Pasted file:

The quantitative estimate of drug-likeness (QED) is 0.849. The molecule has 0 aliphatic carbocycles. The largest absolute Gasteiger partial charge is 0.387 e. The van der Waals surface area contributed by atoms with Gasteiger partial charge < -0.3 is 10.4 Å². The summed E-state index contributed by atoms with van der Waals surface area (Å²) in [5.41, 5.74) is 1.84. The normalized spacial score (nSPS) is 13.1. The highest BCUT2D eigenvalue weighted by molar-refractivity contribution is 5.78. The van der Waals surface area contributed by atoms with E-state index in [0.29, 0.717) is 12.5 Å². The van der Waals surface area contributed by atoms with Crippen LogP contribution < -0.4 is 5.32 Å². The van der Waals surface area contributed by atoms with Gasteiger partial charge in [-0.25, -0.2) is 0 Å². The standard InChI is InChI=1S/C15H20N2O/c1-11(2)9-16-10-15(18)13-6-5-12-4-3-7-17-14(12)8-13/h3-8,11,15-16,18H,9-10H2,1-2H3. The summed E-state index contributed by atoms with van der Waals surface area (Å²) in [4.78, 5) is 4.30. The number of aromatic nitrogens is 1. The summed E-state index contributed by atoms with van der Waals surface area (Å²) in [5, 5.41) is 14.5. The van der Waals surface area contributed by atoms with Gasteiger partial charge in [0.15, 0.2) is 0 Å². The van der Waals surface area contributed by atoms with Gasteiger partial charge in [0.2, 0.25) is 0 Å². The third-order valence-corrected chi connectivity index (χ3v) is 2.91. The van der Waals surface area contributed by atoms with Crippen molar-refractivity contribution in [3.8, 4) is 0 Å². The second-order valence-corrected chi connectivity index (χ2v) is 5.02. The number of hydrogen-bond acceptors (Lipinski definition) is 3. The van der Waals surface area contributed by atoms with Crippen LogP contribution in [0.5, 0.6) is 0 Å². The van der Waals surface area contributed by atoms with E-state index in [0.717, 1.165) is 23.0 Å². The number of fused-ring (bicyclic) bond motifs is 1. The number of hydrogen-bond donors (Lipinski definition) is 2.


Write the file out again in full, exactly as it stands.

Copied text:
The quantitative estimate of drug-likeness (QED) is 0.849. The molecule has 0 aliphatic carbocycles. The largest absolute Gasteiger partial charge is 0.387 e. The van der Waals surface area contributed by atoms with Gasteiger partial charge < -0.3 is 10.4 Å². The summed E-state index contributed by atoms with van der Waals surface area (Å²) in [5.41, 5.74) is 1.84. The normalized spacial score (nSPS) is 13.1. The highest BCUT2D eigenvalue weighted by molar-refractivity contribution is 5.78. The van der Waals surface area contributed by atoms with E-state index in [0.29, 0.717) is 12.5 Å². The van der Waals surface area contributed by atoms with Crippen LogP contribution < -0.4 is 5.32 Å². The van der Waals surface area contributed by atoms with Gasteiger partial charge in [-0.25, -0.2) is 0 Å². The standard InChI is InChI=1S/C15H20N2O/c1-11(2)9-16-10-15(18)13-6-5-12-4-3-7-17-14(12)8-13/h3-8,11,15-16,18H,9-10H2,1-2H3. The summed E-state index contributed by atoms with van der Waals surface area (Å²) in [4.78, 5) is 4.30. The number of aromatic nitrogens is 1. The summed E-state index contributed by atoms with van der Waals surface area (Å²) in [5, 5.41) is 14.5. The van der Waals surface area contributed by atoms with Gasteiger partial charge in [0.15, 0.2) is 0 Å². The van der Waals surface area contributed by atoms with Gasteiger partial charge in [0.2, 0.25) is 0 Å². The third-order valence-corrected chi connectivity index (χ3v) is 2.91. The van der Waals surface area contributed by atoms with Crippen molar-refractivity contribution in [3.8, 4) is 0 Å². The second-order valence-corrected chi connectivity index (χ2v) is 5.02. The number of hydrogen-bond acceptors (Lipinski definition) is 3. The van der Waals surface area contributed by atoms with Crippen LogP contribution in [0.5, 0.6) is 0 Å². The van der Waals surface area contributed by atoms with E-state index in [0.717, 1.165) is 23.0 Å². The number of fused-ring (bicyclic) bond motifs is 1. The number of hydrogen-bond donors (Lipinski definition) is 2.